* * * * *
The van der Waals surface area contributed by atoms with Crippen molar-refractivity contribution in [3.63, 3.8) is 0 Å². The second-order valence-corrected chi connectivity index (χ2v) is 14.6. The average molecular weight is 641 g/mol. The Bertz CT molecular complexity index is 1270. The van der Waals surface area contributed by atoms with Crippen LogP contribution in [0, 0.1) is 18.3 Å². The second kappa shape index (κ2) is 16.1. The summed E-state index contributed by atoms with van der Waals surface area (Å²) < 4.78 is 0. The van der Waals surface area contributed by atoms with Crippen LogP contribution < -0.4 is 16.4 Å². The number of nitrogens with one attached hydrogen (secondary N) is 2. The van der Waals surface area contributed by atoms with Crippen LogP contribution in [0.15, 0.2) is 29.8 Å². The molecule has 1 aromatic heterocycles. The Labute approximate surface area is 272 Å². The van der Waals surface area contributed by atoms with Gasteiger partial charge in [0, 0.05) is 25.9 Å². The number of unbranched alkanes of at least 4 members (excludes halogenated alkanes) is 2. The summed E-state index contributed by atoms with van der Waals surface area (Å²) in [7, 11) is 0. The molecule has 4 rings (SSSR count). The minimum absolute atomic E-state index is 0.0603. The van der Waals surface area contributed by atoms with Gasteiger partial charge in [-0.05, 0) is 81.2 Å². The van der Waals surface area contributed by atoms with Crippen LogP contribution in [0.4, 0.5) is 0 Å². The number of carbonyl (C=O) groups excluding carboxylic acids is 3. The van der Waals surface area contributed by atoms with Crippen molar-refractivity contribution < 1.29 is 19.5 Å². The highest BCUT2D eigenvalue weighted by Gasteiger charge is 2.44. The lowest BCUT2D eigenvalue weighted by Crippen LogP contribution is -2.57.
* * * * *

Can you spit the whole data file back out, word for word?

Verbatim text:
The van der Waals surface area contributed by atoms with Crippen molar-refractivity contribution in [3.63, 3.8) is 0 Å². The second-order valence-corrected chi connectivity index (χ2v) is 14.6. The average molecular weight is 641 g/mol. The Bertz CT molecular complexity index is 1270. The van der Waals surface area contributed by atoms with Crippen LogP contribution in [0, 0.1) is 18.3 Å². The second kappa shape index (κ2) is 16.1. The summed E-state index contributed by atoms with van der Waals surface area (Å²) < 4.78 is 0. The van der Waals surface area contributed by atoms with Crippen LogP contribution < -0.4 is 16.4 Å². The number of nitrogens with one attached hydrogen (secondary N) is 2. The van der Waals surface area contributed by atoms with Crippen LogP contribution in [0.15, 0.2) is 29.8 Å². The molecule has 1 aromatic heterocycles. The Labute approximate surface area is 272 Å². The van der Waals surface area contributed by atoms with Gasteiger partial charge in [0, 0.05) is 25.9 Å². The number of unbranched alkanes of at least 4 members (excludes halogenated alkanes) is 2. The summed E-state index contributed by atoms with van der Waals surface area (Å²) in [7, 11) is 0. The molecule has 4 rings (SSSR count). The minimum absolute atomic E-state index is 0.0603. The van der Waals surface area contributed by atoms with Gasteiger partial charge in [-0.05, 0) is 81.2 Å². The van der Waals surface area contributed by atoms with Crippen LogP contribution in [0.4, 0.5) is 0 Å². The number of carbonyl (C=O) groups excluding carboxylic acids is 3. The van der Waals surface area contributed by atoms with Crippen molar-refractivity contribution < 1.29 is 19.5 Å². The highest BCUT2D eigenvalue weighted by Gasteiger charge is 2.44. The lowest BCUT2D eigenvalue weighted by Crippen LogP contribution is -2.57.